Rose bushes are among the most popular flowering plants in the world. In England, roses were the symbols for both the Lancaster and York houses. Because of this, the dynastic war between these houses became known as the War of the Roses. In China, parts of the rose bush have been used in medicine for centuries. Because rose bushes can take a long time to become established, there are three methods used to propagate roses: grafting the canes of one plant onto the stems of another, rooting rose cuttings directly into the soil, and starting new roses from seeds.
Starting Roses From Seed
Stop deadheading roses in August to promote the growth of rose hips.
Pick rose hips after the first frost, when the rose hips are a bright orange color.
Cut rose hips in half and scoop the seeds out of the fruit.
Place rose hips in a glass of water to determine which seeds are viable. Strain off floating seeds and discard.
Place remaining seeds in a container with slightly damp peat moss. Store in refrigerator at a minimum temperature of 35 degrees Fahrenheit for up to 60 days to promote germination.
Plant seeds in a seedling tray at a depth of ¼ inch and mist to sprout.
When cotyledon leaves and first true leaf have sprouted, then transfer seedlings to seedling pots.
Wait until late summer to take rose cuttings.
Cut 12-24 inches of healthy rose cane just above a node where a new outward facing but branches out from the cane.
Cut the cane into 6 pieces, making sure that a node or branching bud or leaf is at the bottom of each piece.
Dip the bottom of each piece in rooting hormone.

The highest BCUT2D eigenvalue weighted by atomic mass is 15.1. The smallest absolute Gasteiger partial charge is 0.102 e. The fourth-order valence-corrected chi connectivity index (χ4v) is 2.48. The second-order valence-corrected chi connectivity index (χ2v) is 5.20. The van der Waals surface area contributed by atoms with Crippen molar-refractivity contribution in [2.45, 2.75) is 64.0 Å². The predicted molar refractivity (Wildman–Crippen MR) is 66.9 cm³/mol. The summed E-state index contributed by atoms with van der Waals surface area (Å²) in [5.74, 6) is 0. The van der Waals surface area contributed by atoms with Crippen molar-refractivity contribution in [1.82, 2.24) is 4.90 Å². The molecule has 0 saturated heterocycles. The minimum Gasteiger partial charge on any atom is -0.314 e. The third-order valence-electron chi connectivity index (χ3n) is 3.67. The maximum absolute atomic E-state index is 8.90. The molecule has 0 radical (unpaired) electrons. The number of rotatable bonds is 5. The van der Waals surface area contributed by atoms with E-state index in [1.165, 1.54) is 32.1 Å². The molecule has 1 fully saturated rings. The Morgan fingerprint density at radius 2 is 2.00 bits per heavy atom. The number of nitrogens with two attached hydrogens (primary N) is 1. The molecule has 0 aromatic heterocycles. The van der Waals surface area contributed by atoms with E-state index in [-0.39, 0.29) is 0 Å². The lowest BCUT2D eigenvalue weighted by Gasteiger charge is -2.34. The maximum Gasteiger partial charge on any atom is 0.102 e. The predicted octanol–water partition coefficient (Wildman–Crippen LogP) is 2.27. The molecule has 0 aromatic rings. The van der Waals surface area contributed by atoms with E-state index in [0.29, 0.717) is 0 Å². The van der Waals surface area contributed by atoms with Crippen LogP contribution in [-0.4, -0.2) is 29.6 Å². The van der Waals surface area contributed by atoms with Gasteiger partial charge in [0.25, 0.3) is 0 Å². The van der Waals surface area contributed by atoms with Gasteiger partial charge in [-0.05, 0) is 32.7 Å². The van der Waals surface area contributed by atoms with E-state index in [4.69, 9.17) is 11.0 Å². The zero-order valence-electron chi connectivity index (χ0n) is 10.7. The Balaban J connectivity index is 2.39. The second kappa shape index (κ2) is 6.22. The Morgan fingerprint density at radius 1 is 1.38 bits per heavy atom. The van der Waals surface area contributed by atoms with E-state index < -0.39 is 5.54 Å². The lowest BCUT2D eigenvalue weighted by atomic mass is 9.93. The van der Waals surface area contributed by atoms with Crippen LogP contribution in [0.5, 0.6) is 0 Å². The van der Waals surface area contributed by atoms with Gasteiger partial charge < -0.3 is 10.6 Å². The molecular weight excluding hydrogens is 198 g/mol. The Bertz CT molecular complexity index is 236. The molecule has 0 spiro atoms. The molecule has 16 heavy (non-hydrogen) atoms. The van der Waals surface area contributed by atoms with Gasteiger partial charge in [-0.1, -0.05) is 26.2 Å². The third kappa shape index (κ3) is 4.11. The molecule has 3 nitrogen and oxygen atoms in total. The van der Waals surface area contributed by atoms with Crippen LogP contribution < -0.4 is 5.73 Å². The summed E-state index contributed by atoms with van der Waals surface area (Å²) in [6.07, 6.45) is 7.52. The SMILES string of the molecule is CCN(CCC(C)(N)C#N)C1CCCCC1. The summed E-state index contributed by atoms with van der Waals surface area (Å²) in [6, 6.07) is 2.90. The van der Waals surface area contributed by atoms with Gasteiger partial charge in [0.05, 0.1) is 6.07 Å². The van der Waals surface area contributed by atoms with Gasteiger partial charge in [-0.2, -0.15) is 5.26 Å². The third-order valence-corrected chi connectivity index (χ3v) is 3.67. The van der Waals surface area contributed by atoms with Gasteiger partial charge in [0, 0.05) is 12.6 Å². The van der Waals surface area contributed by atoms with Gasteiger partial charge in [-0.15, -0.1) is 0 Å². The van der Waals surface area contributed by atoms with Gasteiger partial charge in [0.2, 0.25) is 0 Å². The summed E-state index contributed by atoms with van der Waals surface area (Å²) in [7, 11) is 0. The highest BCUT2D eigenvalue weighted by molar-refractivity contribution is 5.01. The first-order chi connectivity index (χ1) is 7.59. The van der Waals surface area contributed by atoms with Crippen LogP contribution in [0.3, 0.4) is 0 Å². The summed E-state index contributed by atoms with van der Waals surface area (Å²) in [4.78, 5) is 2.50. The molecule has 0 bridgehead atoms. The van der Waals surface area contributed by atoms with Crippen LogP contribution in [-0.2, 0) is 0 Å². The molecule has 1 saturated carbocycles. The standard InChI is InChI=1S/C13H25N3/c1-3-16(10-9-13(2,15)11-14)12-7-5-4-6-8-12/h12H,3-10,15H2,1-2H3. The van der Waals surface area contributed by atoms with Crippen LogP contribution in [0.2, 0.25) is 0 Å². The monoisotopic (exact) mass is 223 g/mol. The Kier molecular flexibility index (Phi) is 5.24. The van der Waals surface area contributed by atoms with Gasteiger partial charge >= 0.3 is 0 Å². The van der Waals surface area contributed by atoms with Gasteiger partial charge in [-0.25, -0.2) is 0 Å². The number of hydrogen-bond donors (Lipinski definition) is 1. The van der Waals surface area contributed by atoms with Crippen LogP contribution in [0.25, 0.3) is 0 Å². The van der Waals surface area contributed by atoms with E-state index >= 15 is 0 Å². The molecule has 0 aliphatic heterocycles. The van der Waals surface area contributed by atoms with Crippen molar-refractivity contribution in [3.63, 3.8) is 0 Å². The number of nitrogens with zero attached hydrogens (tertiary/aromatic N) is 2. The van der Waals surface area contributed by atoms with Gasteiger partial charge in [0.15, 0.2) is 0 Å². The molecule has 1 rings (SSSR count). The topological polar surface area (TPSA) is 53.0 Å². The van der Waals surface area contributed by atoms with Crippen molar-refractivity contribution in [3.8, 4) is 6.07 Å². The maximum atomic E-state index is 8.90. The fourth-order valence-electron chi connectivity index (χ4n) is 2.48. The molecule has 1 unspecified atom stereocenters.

Plant each cutting in a pot two-thirds of the way deep with good quality potting soil formulated for roses.
Mist the pot and cover it with a plastic bag to retain moisture.
Place the pot outside in a shady, well-protected spot.
Wait until just after the first flush of roses has bloomed, but before the second flush of roses begins to bud before grafting your plants (around midsummer).
Select healthy rose bushes to act as your scion (top part) and rootstock (bottom part). The scion should be from a young, healthy cane that is slightly woody.
Match your scion to the rootstock before making your cuts. Try to make both the scion and the rootstock from the same sized canes.
Sharpen your knife until it can cut hairs on your arm.
Cut the scion cane at an angle from one end to the other. Quickly cut the rootstock canes in a matching angle.
Hold the scion cane against the rootstock base and tape together using grafting tape.
About this Author
Tracy Morris has been a freelance writer since 2000. She has published novels and numerous online articles. Her work has appeared in national magazines and newspapers including "Ferrets," "CatFancy," "Lexington Herald Leader" and "The Tulsa World." She holds a Bachelor of Arts in journalism from the University of Arkansas.